As is well-known, with the finite set of the first $n$ primes $p_1,\dots ,p_n$ one can find all primes exactly (i.e. without false positives) with the Eratosthenes Sieve in the interval $[p_n+1;p_{n+1}^2]$. Of course, that requires computing $p_{n+1}$ first to know where $p_{n+1}^2$ is, but then one can sieve without further ado (I'm not looking at efficiency here, so Eratosthesnes is fine for the purpose of this discussion).

It is thus tempting to look at the recursive construction (in some sense, the maximal possible generation of primes):

$2$ produces $3,5,7$ in $[2+1;3^2]=[3;9]$ (that's 3 primes, i.e. $3=\pi(9)-\pi(3)$)

then $2,3,5,7$ produces $11,13\dots ,113$ in $[7+1;11^2]$ (that's 26 primes)

then $2,\dots ,113$ produces $127,\dots ,16127$ in $[113+1;127^2]$ (that's 1847 primes)

then $2,\dots ,16127$ produces $16139,\dots ,260 467 313$ in $[16127+1;16139^2]$ (that's 14 218 065 primes).

And so on...

I would be interested to know more about this recursive procedure, for instance obtain an asympotic equivalent if possible.

Notice that I'm not asking simply for an asymptotics of $\pi (p_{n+1}^2) - \pi (p_n+1)$, since I'm interested in only a certain subsequence of that, which grows much faster. One step forward would thus be e.g. a useful characterisation of that subsequence.

I have looked at the obvious places (the OEIS, and elementary texts like Conway & Guy's The Book of Numbers or Stein's lectures on Elementary Number Theory) but to no avail. In particular none of them, including the OEIS, seem to mention the relevant sequences:

a) growth of the number of primes produced: 1, 3, 26, 1847, 14 218 065, ...

b) accumulated growth: 1, 4, 30, 1877, 14 219 942, ...

c) first new prime produced: 2, 3, 11, 127, 16139, 260 467 367, 67 843 249 271 912 789, ...

d) last new prime produced: 7, 113, 16127, 260 467 313,...

I would be grateful for any help or useful reference (I do not have access to the Monthly, but wouldn't be surprised if this had been discussed there already).

  • 1
    $\begingroup$ As you remarked, the sequences in (a) and (b) can be obtained from (c) or (d) using the prime-counting function $\pi(\cdot)$. For asymptotics, I think it is more reasonable to look at the logarithms of the values. The logarithms of the values in the sequences (c) and (d) more or less double in every step. $\endgroup$
    – Goldstern
    Commented Jan 4, 2012 at 0:02
  • $\begingroup$ Thanks for the comment. Yes, following your suggestion, the logarithm of sequence (c) is well-fitted, up to small errors, by the sequence $0.3023191518585 e^{0.6933439751085 n}$, while the logarithm of sequence (d) is less accurately fitted by $0.592994983 e^{0.696248232024512 n}$. This is certainly helpful, but unfortunately Plouffe's inverter doesn't seem to recognize either of these four constants, while I was hoping for something known and explicit. $\endgroup$ Commented Jan 4, 2012 at 10:04

1 Answer 1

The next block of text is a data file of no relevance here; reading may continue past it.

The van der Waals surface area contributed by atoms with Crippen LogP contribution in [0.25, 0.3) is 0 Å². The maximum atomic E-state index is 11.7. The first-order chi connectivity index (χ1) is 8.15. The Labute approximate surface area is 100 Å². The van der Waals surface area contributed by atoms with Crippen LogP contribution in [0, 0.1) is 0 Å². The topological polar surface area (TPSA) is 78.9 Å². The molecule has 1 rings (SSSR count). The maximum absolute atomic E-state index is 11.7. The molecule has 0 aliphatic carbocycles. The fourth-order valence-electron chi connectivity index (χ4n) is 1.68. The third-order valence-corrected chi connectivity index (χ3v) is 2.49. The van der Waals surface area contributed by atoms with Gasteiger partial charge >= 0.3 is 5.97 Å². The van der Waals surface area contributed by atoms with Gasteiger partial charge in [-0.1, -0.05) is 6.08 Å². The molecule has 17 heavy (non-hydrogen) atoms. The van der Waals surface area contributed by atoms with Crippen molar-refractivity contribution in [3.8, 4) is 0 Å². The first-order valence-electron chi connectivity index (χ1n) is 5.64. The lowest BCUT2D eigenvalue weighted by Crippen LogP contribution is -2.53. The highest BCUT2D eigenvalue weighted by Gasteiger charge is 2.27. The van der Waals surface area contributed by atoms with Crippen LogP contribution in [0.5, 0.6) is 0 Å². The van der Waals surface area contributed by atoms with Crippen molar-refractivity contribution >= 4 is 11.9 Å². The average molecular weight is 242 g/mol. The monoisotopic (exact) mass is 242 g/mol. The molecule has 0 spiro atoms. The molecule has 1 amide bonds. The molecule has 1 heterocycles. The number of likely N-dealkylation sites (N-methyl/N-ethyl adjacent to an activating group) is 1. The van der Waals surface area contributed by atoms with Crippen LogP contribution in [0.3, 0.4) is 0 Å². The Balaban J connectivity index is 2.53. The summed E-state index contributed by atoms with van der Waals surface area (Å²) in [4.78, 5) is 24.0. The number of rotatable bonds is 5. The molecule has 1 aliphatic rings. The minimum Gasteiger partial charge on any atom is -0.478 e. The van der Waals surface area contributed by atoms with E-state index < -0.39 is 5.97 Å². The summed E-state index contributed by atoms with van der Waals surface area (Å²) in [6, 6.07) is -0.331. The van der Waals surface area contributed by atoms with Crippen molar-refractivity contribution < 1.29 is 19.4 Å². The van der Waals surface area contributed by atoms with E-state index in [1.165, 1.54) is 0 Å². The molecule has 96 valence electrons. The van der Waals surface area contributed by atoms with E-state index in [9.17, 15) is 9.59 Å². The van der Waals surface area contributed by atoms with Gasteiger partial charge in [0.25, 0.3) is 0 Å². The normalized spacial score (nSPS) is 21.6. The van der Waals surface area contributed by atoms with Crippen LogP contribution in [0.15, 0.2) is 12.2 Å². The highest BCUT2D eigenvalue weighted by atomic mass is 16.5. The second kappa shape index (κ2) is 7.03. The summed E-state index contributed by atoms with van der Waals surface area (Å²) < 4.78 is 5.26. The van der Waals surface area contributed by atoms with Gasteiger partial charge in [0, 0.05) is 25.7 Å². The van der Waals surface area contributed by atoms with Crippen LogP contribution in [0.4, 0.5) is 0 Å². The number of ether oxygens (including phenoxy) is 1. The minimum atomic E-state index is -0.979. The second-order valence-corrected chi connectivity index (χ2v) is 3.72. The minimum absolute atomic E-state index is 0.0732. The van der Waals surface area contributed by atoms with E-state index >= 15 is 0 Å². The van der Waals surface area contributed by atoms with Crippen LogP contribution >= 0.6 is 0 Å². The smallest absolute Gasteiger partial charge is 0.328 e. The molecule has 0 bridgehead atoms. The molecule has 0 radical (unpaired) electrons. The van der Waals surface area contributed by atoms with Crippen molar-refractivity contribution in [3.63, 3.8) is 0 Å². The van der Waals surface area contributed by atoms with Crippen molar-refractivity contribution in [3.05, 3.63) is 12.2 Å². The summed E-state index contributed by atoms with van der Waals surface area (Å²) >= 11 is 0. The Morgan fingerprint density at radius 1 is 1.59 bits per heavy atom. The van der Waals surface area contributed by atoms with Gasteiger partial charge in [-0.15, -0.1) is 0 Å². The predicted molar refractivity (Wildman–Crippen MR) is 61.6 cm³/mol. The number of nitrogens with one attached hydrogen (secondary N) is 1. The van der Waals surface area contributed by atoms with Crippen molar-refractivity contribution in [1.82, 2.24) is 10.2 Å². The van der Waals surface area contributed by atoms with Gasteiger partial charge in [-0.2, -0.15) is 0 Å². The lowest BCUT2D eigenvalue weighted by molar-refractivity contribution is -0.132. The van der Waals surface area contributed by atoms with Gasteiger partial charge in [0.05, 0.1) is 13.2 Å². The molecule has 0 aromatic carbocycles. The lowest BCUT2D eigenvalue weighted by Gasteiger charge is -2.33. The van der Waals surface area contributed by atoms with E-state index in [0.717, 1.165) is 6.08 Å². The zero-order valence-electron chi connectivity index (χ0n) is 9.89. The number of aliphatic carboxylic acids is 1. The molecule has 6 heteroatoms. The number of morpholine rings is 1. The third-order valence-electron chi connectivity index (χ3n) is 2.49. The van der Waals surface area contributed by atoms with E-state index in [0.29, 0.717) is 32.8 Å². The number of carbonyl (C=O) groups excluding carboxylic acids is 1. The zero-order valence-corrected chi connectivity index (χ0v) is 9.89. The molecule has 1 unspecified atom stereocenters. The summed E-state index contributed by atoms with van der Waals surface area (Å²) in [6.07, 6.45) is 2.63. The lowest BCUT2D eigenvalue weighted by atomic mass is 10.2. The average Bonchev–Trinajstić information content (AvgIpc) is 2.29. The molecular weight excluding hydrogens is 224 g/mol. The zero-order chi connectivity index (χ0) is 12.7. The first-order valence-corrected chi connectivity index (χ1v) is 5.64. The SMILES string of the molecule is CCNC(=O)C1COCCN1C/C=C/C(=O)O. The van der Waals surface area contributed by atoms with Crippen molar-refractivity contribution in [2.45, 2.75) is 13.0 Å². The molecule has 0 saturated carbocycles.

Just to close off this old question, noting $(q_n)$ the sequence of first primes produced (2, 3, 11, 127, 16139, 260 467 367, 67 843 249 271 912 789, ...) I'll make the guess that $\ln(\ln(q_n))$ is asymptotic to $n\ln(2)$.

Supporting data:

n   q_n                 ln(l(q_n))   ln(ln(q_n))-ln(ln(q_{n-1})) 
1   2                   -0.36651292  ---
2   3                   0.09404783   0.46056075
3   11                  0.84759138   0.78054356
4   127                 1.57777945   0.70318806
5   16139               2.27099060   0.69321115
6   260467367           2.96413779   0.69314719
7   67843249271912789   3.65728497   0.69314718

while $\ln(2)=0.693147180559945\ldots$

  • 2
    $\begingroup$ This can almost certainly be proved: you're jumping from $p_n$ to $p_{n+1}$, the first prime beyond $p_n^2$, at each stage; and $p_{n+1}$ isn't going to be that much larger than $p_n^2$. Therefore you're essentially squaring at each step, which is what the relationship $\log\log q_n \sim n\log 2$ is saying. $\endgroup$ Commented Nov 17, 2014 at 7:41
  • $\begingroup$ Thank you. Probably a silly question, but: couldn't it be possible, with bad luck, that those gaps between the square and the next prime actually grow larger and larger at some point? I agree that if this can be brushed off then the guess is proved. $\endgroup$ Commented Nov 17, 2014 at 11:17
  • 3
    $\begingroup$ The question of how close to a given integer the next prime must be is certainly an area of active research (so not silly at all!). It's known that the next prime after $N$ is at most $N + CN^{0.525}$ (for some fixed constant $C$); and it's conjectured that it's at most $N + C(\log N)^2$. Anyway, the known result is enough to prove the recursive $\log\log q_n = \log\log q_{n-1} + \log 2 + O(1/q_{n-1}^{0.9})$ say, which is enough to imply $\log\log q_n = n\log 2 + O(1)$. $\endgroup$ Commented Nov 17, 2014 at 19:21
  • $\begingroup$ Great, thank you for the explanation. $\endgroup$ Commented Nov 18, 2014 at 6:49

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